Sustainable Bond: Ecuador's US$656m conservation-linked bond

IFR Awards 2023
3 min read
Julian Lewis

Scaling conservation

A US$656m conservation-linked bond for Ecuador arranged by Credit Suisse anchored a landmark US$1.6bn debt exchange that carried the so-called debt-for-nature market to unprecedented volume and reinforced its ability to connect emerging markets issuers with an investment-grade investor base normally closed to them.

The deal generated over US$450m for conservation of the Galapagos Islands’ highly biodiverse and fragile marine ecosystem, while enabling more than US$1.1bn of debt service savings and forgiveness for the Latin American country.

“The scale and breadth of the transaction was just unparalleled,” said one participant. “It shows the naysayers that it can be done at scale.”

Credit Suisse had completed notable DFN exchanges in the region previously – in Barbados and Belize. These followed the Seychelles’ pioneering transaction in 2016.

But Ecuador, the Swiss bank’s final DFN deal before being taken over by its domestic rival UBS a month after closing in May, dwarfed all its predecessors combined.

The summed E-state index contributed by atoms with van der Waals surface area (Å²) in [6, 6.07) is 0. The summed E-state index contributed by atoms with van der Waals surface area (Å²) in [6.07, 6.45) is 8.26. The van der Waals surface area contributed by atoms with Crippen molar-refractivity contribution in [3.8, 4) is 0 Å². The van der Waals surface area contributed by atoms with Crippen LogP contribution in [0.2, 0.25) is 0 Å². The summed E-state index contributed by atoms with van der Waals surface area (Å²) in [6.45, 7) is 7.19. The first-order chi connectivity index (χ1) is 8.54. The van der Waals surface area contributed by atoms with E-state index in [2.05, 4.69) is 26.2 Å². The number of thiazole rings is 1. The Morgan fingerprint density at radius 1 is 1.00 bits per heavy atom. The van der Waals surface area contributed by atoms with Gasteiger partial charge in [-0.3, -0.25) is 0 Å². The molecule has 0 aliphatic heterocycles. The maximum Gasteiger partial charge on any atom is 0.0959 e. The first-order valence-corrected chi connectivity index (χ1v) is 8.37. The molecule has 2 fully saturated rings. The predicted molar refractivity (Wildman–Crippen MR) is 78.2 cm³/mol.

UBS declined to comment on past Credit Suisse activity.

Despite Ecuador’s Caa3 rating, Moody’s rated the GPS Blue Financing DAC new issue at Aa2. This reflected political risk insurance from the US International Development Finance Corp on a mirror loan to Ecuador, plus a partial Inter-American Development Bank guarantee.

The entire 18-year 5.6% new issue went to investment-grade buyers, diversifying the sovereign’s investor base.

The UK’s Legal & General Investment Management was the cornerstone investor with as much as US$250m.

Proceeds funded a US$656m buyback of US$1.628bn face value of Ecuador’s 2030, 2035 and 2040 lines at prices as low as 35.5.

In contrast to the earlier deals, the new issue was not labelled blue. This anticipated the International Capital Market Association reiterating in September that bonds should only carry blue labels if all their proceeds are used for eligible projects (just like green bonds).

This is very unlikely in DFN deals as funding conservation initiatives is only one of several goals, along with reducing debt service costs and reaching new investors.

Ecuador committed some US$12.05m a year over the bond’s life to conservation, plus an annual US$5.41m to fund an endowment for the Galapagos Life Fund. The endowment should total some US$227m at maturity in 2041.

With multiple government ministries and other participants to orchestrate, the deal took around two years to structure.

It appears set to trigger further DFN activity. Soon afterwards Gabon completed a US$500m deal, while Barbados is preparing its second transaction.

Ecuador is also considering further deals to help preserve its Pacific ocean coastline and Amazon rainforest. It is unclear whether recent turbulence in the country will affect these plans, though the first bond was structured to be unaffected by changes in government.

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